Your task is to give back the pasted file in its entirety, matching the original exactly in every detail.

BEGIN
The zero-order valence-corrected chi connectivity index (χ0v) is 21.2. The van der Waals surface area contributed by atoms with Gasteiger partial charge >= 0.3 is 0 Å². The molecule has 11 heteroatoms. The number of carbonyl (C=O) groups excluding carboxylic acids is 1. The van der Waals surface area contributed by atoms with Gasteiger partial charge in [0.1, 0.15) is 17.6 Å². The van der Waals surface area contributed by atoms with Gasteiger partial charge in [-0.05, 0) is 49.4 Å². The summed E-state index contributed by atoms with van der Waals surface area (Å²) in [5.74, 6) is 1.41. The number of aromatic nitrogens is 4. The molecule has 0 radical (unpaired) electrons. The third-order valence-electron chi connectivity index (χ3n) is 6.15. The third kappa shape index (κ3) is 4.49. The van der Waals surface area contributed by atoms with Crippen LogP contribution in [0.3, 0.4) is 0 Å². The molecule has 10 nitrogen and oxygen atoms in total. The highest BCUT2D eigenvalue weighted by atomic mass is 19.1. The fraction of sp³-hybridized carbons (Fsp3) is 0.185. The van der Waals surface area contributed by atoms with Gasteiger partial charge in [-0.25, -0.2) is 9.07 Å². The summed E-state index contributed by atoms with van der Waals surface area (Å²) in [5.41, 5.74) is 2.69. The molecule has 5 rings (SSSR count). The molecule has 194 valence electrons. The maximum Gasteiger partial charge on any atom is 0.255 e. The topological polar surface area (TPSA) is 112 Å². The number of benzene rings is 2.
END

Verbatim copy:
The zero-order valence-corrected chi connectivity index (χ0v) is 21.2. The van der Waals surface area contributed by atoms with Gasteiger partial charge >= 0.3 is 0 Å². The molecule has 11 heteroatoms. The number of carbonyl (C=O) groups excluding carboxylic acids is 1. The van der Waals surface area contributed by atoms with Gasteiger partial charge in [0.1, 0.15) is 17.6 Å². The van der Waals surface area contributed by atoms with Gasteiger partial charge in [-0.05, 0) is 49.4 Å². The summed E-state index contributed by atoms with van der Waals surface area (Å²) in [5.74, 6) is 1.41. The number of aromatic nitrogens is 4. The molecule has 0 radical (unpaired) electrons. The third-order valence-electron chi connectivity index (χ3n) is 6.15. The third kappa shape index (κ3) is 4.49. The van der Waals surface area contributed by atoms with Crippen LogP contribution in [0.3, 0.4) is 0 Å². The molecule has 10 nitrogen and oxygen atoms in total. The highest BCUT2D eigenvalue weighted by atomic mass is 19.1. The fraction of sp³-hybridized carbons (Fsp3) is 0.185. The van der Waals surface area contributed by atoms with Gasteiger partial charge in [-0.25, -0.2) is 9.07 Å². The summed E-state index contributed by atoms with van der Waals surface area (Å²) in [5.41, 5.74) is 2.69. The molecule has 5 rings (SSSR count). The molecule has 194 valence electrons. The maximum Gasteiger partial charge on any atom is 0.255 e. The topological polar surface area (TPSA) is 112 Å². The number of benzene rings is 2.